The Build Back Cleaner Air report, published by charity Global Action Plan and funded by Guys and St Thomas’ Charitable Trust, presents evidence for government, local authorities, and campaigners to?build?back?cleaner?air more urgently than ever. It is based on primary social research and secondary scientific data over the lockdown period, says the charity.
Willingness to change - the public have embraced new low air pollution behaviours, such as walking, cycling and working from home, and want to keep doing them
We have an unprecedented opportunity to build back cleaner air as part of our ‘new normal’ as we recover from this COVID-19 crisis, it states. A survey conducted for Global Action Plan suggested that 72% of people think that clean air is even more important now because Coronavirus can affect people’s lungs, with only 5% of people disagreeing with that statement.
'Action on air pollution has never been more important, for in addition to the annual burden of disease and 36,000 deaths caused by air pollution, it also looks to be making us more vulnerable to COVID-19. The public mandate to act on air pollution has also never been stronger with the majority of people wanting governments and businesses to act more urgently on air pollution because of the coronavirus pandemic.'
It adds: 'Off the back of the report, we have created downloadable tools and assets to help the clean air movement, active travel groups and national and local governments best utilise its key findings. We hope our guidance will equip you to effectively engage the decision makers, businesses and the public in making the urgent case for clean air.'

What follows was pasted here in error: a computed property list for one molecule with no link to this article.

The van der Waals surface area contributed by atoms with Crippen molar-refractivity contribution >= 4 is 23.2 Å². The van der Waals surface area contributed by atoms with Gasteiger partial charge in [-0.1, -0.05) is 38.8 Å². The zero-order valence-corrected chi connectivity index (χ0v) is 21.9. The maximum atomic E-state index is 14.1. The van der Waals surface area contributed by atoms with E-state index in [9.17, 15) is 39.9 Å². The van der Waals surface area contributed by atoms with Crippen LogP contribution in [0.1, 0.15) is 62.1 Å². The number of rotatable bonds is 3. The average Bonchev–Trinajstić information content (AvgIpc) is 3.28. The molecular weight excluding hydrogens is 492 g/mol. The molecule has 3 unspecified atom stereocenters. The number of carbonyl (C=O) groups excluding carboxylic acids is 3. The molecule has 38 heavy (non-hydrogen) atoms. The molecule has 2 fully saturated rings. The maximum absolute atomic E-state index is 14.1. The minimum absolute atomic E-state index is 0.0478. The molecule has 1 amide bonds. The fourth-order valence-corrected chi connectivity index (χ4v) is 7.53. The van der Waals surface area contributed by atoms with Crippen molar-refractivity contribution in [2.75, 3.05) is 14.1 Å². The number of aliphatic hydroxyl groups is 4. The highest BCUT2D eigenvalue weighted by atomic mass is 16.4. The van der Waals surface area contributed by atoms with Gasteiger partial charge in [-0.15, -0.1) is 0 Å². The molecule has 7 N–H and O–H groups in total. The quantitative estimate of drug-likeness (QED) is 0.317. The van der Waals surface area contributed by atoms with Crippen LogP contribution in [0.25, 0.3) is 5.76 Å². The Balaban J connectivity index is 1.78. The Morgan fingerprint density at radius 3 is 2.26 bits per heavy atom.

The key outcomes of the report are threefold:
There is a link between environmental health and infectious disease - air pollution is more important than ever as it is a cause of underlying health conditions that can make people more susceptible to detrimental health outcomes from COVID-19. There is a detrimental link between the health outcomes of COVID-19 and air pollution. Air pollution may play a role in making us more vulnerable to catching COVID-19. It makes those with health conditions that are caused or worsened by air pollution – such as asthma, heart disease and COPD – more vulnerable to complications, even death, if they contract COVID-19. And high air pollution is causing irreversible damage to children’s health, reducing their lung function and creating a generation who may be more susceptible to future pandemics.
Heightened salience of air pollution - the public now consider clean air more important than ever and want to see central and local government and businesses invest more urgently in tackling air pollution than before the COVID-19 crisis. People have realised that clean air is possible and want it to stay. During the COVID-19 lockdown, levels of NO2 air pollution dropped by 20-30% across the UK, and by up to half in parts of London, primarily from a reduction in private car use. People noticed and appreciated the cleaner air and safer streets. The vast majority of people (72%) believe that clean air is even more important now because coronavirus can affect people’s lungs, and want government and businesses to tackle air pollution more urgently than before the outbreak of the virus.
Willingness to change - the public have embraced new low air pollution behaviours, such as walking, cycling and working from home, and want to keep doing them. Behaviour has shifted offering a profound moment of change. During lockdown millions of people changed their routines in a way that reduced air pollution, by working from home and walking and cycling more, and many are willing to continue to do so: 87% want to keep working from home to some extent, half want to walk more and a third would like to cycle more. It is easier to maintain a habit than foster a new one, so let’s build on this unique moment to create lasting change.
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